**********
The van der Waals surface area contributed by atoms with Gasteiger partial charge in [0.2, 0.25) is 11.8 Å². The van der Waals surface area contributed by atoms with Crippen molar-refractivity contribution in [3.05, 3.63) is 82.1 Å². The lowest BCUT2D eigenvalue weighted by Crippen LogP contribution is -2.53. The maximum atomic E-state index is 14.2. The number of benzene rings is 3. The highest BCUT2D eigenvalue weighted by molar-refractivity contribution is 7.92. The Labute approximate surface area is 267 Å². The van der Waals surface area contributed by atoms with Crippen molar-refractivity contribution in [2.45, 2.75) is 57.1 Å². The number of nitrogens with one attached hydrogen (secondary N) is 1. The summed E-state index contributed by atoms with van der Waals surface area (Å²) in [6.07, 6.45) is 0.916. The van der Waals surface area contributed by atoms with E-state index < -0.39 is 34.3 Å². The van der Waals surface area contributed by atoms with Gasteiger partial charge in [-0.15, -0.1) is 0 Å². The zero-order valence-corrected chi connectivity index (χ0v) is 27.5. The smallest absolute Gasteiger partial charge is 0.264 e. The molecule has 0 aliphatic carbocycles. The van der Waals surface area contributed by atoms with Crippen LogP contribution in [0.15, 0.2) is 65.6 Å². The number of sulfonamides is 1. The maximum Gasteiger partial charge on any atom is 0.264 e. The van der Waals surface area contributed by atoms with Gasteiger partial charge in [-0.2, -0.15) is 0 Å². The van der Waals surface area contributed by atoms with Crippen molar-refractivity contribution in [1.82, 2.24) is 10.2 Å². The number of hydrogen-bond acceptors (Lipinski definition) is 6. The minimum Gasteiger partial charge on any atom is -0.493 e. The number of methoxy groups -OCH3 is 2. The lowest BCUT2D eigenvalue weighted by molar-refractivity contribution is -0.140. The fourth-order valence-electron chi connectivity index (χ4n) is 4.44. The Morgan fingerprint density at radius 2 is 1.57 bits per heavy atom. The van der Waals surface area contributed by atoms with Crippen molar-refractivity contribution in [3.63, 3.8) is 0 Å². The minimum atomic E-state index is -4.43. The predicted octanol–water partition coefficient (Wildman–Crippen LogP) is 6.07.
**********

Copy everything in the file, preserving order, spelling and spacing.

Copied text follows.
The van der Waals surface area contributed by atoms with Gasteiger partial charge in [0.2, 0.25) is 11.8 Å². The van der Waals surface area contributed by atoms with Crippen molar-refractivity contribution in [3.05, 3.63) is 82.1 Å². The lowest BCUT2D eigenvalue weighted by Crippen LogP contribution is -2.53. The maximum atomic E-state index is 14.2. The number of benzene rings is 3. The highest BCUT2D eigenvalue weighted by molar-refractivity contribution is 7.92. The Labute approximate surface area is 267 Å². The van der Waals surface area contributed by atoms with Crippen molar-refractivity contribution in [2.45, 2.75) is 57.1 Å². The number of nitrogens with one attached hydrogen (secondary N) is 1. The summed E-state index contributed by atoms with van der Waals surface area (Å²) in [6.07, 6.45) is 0.916. The van der Waals surface area contributed by atoms with E-state index < -0.39 is 34.3 Å². The van der Waals surface area contributed by atoms with Gasteiger partial charge in [-0.15, -0.1) is 0 Å². The zero-order valence-corrected chi connectivity index (χ0v) is 27.5. The smallest absolute Gasteiger partial charge is 0.264 e. The molecule has 0 aliphatic carbocycles. The van der Waals surface area contributed by atoms with Crippen LogP contribution in [0.15, 0.2) is 65.6 Å². The number of sulfonamides is 1. The maximum Gasteiger partial charge on any atom is 0.264 e. The van der Waals surface area contributed by atoms with Gasteiger partial charge in [-0.2, -0.15) is 0 Å². The van der Waals surface area contributed by atoms with Crippen molar-refractivity contribution in [1.82, 2.24) is 10.2 Å². The number of hydrogen-bond acceptors (Lipinski definition) is 6. The minimum Gasteiger partial charge on any atom is -0.493 e. The number of methoxy groups -OCH3 is 2. The lowest BCUT2D eigenvalue weighted by molar-refractivity contribution is -0.140. The fourth-order valence-electron chi connectivity index (χ4n) is 4.44. The Morgan fingerprint density at radius 2 is 1.57 bits per heavy atom. The van der Waals surface area contributed by atoms with Crippen molar-refractivity contribution in [3.63, 3.8) is 0 Å². The minimum atomic E-state index is -4.43. The predicted octanol–water partition coefficient (Wildman–Crippen LogP) is 6.07.